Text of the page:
Friday, May 30, 2014

Just Sign Here

Totally worth it.

“How do I get an autograph of your book?”

I’d like to claim that this question comes up hundreds of times a day from all over the world.  In fact, for our purposes today, that’s going to be my claim.

Hundreds of times a day.

All over the world.

Until yesterday, I didn’t have a solution, as Tears of Heaven is still in ebook format.  (I need to sell another 150 digital copies for it to go to print.  Any wealthy or semi-wealthy sponsors out there?)  Until yesterday, I also didn’t have a Twitter account (@RobRoyMcCandles).

But yesterday, all my troubles seemed so far away.  Now, I have both.

The solution is  At least for the time being.  You can go there directly, and buy Tears of Heaven and request an autograph and personal inscription from me.  You'll actually purchase the book through Amazon, but I understand the They’ll send you the book and the inscription, yours forever.  Or until the Singularity.

So, there you have it.  The answer to all yours questions.

Once Upon a Twitter

Fortune and glory, kid.

I’ve always considered myself something of a modern Luddite.  Except for the video games, I saw no reason to have a home computer.  I thought that CDs were a definite waste of money over cassettes.  I even touted the benefits of VHS tapes long after DVD had made its obvious impact.

I wouldn’t say I’m a technophobe, per se.  But I’m not early adopter.

Dems fightin’ words.

But today, after much cajoling by my editor, friends, fellow writers, and even agents, I finally gave in and Tweeted my first Twit to the Twutter-verse.

It went out to all of no one, and I hope my followers from MySpace and GeoCities have an easy time finding me.


Friday, May 23, 2014

Tons of Times - The Lies and the Lying Liars Who Tell Them

I don’t like to be wrong.

In fact I’d rather not be wrong WAY more than I want to be right.  That is that I would prefer to not make statements that are demonstrably incorrect or unsupportable.  Opinions are one thing, this is quite another.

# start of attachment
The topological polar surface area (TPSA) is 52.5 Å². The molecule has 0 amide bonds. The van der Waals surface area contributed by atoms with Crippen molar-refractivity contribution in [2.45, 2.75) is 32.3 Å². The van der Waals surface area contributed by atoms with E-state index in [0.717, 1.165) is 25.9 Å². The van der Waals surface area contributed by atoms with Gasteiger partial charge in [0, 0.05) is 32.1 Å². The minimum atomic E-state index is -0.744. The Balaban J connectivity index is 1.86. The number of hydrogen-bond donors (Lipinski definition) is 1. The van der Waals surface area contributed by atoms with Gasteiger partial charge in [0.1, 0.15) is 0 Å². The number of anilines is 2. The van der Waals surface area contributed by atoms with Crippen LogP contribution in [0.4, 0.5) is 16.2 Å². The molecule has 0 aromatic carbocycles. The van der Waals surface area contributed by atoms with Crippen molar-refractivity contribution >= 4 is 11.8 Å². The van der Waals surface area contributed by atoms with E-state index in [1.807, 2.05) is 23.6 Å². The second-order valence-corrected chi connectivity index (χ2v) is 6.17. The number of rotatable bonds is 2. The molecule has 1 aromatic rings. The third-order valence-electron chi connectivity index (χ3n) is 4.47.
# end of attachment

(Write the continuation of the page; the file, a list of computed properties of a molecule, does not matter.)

The problem with this is that I’m unusually naïve for a man my age.  Some parts of my naiveté are self-generated.  I wouldn’t watch the television show “Magic's Biggest Secrets Finally Revealed” because I enjoy the illusion of magic.  Knowing how it’s done would spoil one of the great joys in my life. I won't even post a YouTube link to the show because I don't want to spoil you either.

But that's different.  There is also a de facto agreement between the magician and I.  I’m paying him/her to entertain me, I’m agreeing to be “tricked” by the illusions that he/she has worked and trained and practiced so hard to learn.  I'll make the attempt to see, while in the audience, how the trick is done, but I'm not out to actively ruin the evening.  I don't heckle comedians or break the legs of clowns either.

Well, not while they're working.  Clowns that owe you money have to be treated like everyone else.

Unfortunately, in other areas, say the internet, that agreement is completely one-sided.  There are folk, some innocently and others maliciously, who are trying to trick you and me and everyone else, into believing that certain false information is actually true.  Some are trying to make money, others are just trying to have a good laugh at our collective expense.

This would normally be where my naiveté becomes a burden.  Any number of Nigerian Princes and Ethiopian Orphans have attempted to make me rich beyond my wildest dreams for the barest of effort.  I'll admit, being rich sounds nice, and those poor orphans and princes sound like they've had it rough.

Enter  This site was introduced to me when a friend of mine pointed out that an email warning I’d forwarded was actually incredibly old and no longer valid.  Have I mentioned I don’t like to be wrong?

I was embarrassed because I’d propagated misinformation and essentially spammed all my friends with it.  This was not, of course, my friend’s goal.  He just wanted to share with me what the actual truth was.  He also, inadvertently, taught me an important lesson: if it sounds fantastic, it probably is.  It’s become one of my first rules for articles I read on the internet.

So when a friend, Dave (not Dave's real name), posted up a video of how to make Mountain Dew glow like a glowstick using baking soda and hydrogen peroxide I was at first thrilled!  My boys would LOVE to do this kind of thing, and my wife, who is a scientist and teaches chemistry, would think it was really cool.

Then, the rule kicked in, and I immediately went to only to find out this wasn’t true.  Sadly, I shared this news with my friend, who was equally disheartened.  One post later, Julie (not Julie's real name) told me that not only was I wrong about the Mountain Dew glowstick, but itself had been “wrong more times than I can count.”

I’ve heard that charge leveled a couple of times before, but never really peered into’s level of accuracy.  So, I did what I should have done the first time I heard the accusation, and started digging into  I couldn't find very much that supported the claim.  There is this email/article which made the rounds back in 2008 during the election, and seems to show up (like all good urban myths) updated every so often.  But it’s been wholly debunked itself by none-other-than and number of others (you can run the same “snopes is wrong” or “snopes got snoped” searches that I ran).